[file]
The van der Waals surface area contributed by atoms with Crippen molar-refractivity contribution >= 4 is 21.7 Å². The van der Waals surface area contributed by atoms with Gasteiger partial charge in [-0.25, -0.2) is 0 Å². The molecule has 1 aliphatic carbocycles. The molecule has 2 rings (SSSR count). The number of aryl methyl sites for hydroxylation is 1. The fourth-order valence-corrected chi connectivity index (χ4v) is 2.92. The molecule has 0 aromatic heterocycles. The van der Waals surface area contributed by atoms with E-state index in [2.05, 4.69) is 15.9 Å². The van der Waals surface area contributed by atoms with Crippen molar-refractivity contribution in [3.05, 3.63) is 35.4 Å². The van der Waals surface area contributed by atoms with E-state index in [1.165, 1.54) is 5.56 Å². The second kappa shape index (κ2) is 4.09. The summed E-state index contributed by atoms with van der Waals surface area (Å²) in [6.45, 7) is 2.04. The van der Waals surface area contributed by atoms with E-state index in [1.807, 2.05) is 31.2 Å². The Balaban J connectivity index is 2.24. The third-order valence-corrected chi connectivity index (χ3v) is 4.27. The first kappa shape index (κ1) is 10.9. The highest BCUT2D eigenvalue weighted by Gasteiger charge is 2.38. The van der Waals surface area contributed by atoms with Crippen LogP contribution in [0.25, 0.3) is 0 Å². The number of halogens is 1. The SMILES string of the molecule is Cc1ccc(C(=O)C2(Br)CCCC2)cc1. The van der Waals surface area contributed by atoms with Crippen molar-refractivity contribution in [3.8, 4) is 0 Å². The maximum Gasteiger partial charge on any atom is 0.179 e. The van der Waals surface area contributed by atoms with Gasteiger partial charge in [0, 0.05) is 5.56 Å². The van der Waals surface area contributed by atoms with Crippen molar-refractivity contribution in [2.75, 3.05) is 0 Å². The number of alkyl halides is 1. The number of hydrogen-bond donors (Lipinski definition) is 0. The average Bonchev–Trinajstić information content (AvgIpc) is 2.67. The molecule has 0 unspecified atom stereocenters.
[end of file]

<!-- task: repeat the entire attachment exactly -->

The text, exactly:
The van der Waals surface area contributed by atoms with Crippen molar-refractivity contribution >= 4 is 21.7 Å². The van der Waals surface area contributed by atoms with Gasteiger partial charge in [-0.25, -0.2) is 0 Å². The molecule has 1 aliphatic carbocycles. The molecule has 2 rings (SSSR count). The number of aryl methyl sites for hydroxylation is 1. The fourth-order valence-corrected chi connectivity index (χ4v) is 2.92. The molecule has 0 aromatic heterocycles. The van der Waals surface area contributed by atoms with E-state index in [2.05, 4.69) is 15.9 Å². The van der Waals surface area contributed by atoms with Crippen molar-refractivity contribution in [3.05, 3.63) is 35.4 Å². The van der Waals surface area contributed by atoms with E-state index in [1.165, 1.54) is 5.56 Å². The second kappa shape index (κ2) is 4.09. The summed E-state index contributed by atoms with van der Waals surface area (Å²) in [6.45, 7) is 2.04. The van der Waals surface area contributed by atoms with E-state index in [1.807, 2.05) is 31.2 Å². The Balaban J connectivity index is 2.24. The third-order valence-corrected chi connectivity index (χ3v) is 4.27. The first kappa shape index (κ1) is 10.9. The highest BCUT2D eigenvalue weighted by Gasteiger charge is 2.38. The van der Waals surface area contributed by atoms with Crippen LogP contribution in [0.25, 0.3) is 0 Å². The number of halogens is 1. The SMILES string of the molecule is Cc1ccc(C(=O)C2(Br)CCCC2)cc1. The van der Waals surface area contributed by atoms with Crippen molar-refractivity contribution in [3.8, 4) is 0 Å². The maximum Gasteiger partial charge on any atom is 0.179 e. The van der Waals surface area contributed by atoms with Gasteiger partial charge in [0, 0.05) is 5.56 Å². The van der Waals surface area contributed by atoms with Crippen molar-refractivity contribution in [2.75, 3.05) is 0 Å². The number of alkyl halides is 1. The number of hydrogen-bond donors (Lipinski definition) is 0. The average Bonchev–Trinajstić information content (AvgIpc) is 2.67. The molecule has 0 unspecified atom stereocenters.